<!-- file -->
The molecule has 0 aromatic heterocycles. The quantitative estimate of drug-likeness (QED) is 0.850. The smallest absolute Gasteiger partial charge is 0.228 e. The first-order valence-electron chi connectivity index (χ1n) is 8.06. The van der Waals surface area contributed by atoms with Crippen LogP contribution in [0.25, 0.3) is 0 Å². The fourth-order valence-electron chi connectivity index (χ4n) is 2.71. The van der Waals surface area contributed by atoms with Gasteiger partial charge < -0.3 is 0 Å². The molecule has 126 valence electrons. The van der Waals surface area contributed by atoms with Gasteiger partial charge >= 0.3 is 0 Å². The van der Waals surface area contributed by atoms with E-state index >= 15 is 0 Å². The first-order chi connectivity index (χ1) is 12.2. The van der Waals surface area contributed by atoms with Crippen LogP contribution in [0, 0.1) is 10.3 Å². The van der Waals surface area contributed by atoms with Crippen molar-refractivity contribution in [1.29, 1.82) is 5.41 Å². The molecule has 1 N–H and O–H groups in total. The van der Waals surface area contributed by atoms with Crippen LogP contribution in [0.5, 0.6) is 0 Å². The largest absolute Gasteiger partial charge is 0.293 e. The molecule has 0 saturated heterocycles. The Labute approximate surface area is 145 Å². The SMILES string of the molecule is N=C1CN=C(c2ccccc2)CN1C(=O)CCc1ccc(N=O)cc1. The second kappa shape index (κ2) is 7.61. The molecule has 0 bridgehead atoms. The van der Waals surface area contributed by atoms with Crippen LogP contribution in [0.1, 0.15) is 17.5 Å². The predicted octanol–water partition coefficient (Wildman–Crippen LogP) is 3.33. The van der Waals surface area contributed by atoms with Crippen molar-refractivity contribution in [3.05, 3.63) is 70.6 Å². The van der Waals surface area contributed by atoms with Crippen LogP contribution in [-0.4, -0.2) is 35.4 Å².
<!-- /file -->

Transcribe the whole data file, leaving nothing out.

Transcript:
The molecule has 0 aromatic heterocycles. The quantitative estimate of drug-likeness (QED) is 0.850. The smallest absolute Gasteiger partial charge is 0.228 e. The first-order valence-electron chi connectivity index (χ1n) is 8.06. The van der Waals surface area contributed by atoms with Crippen LogP contribution in [0.25, 0.3) is 0 Å². The fourth-order valence-electron chi connectivity index (χ4n) is 2.71. The van der Waals surface area contributed by atoms with Gasteiger partial charge < -0.3 is 0 Å². The molecule has 126 valence electrons. The van der Waals surface area contributed by atoms with Gasteiger partial charge >= 0.3 is 0 Å². The van der Waals surface area contributed by atoms with E-state index >= 15 is 0 Å². The first-order chi connectivity index (χ1) is 12.2. The van der Waals surface area contributed by atoms with Crippen LogP contribution in [0, 0.1) is 10.3 Å². The van der Waals surface area contributed by atoms with Crippen molar-refractivity contribution in [1.29, 1.82) is 5.41 Å². The molecule has 1 N–H and O–H groups in total. The van der Waals surface area contributed by atoms with Crippen LogP contribution in [0.5, 0.6) is 0 Å². The largest absolute Gasteiger partial charge is 0.293 e. The molecule has 0 saturated heterocycles. The Labute approximate surface area is 145 Å². The SMILES string of the molecule is N=C1CN=C(c2ccccc2)CN1C(=O)CCc1ccc(N=O)cc1. The second kappa shape index (κ2) is 7.61. The molecule has 0 bridgehead atoms. The van der Waals surface area contributed by atoms with Crippen LogP contribution in [0.1, 0.15) is 17.5 Å². The predicted octanol–water partition coefficient (Wildman–Crippen LogP) is 3.33. The van der Waals surface area contributed by atoms with Crippen molar-refractivity contribution in [3.05, 3.63) is 70.6 Å². The van der Waals surface area contributed by atoms with Crippen LogP contribution in [-0.4, -0.2) is 35.4 Å².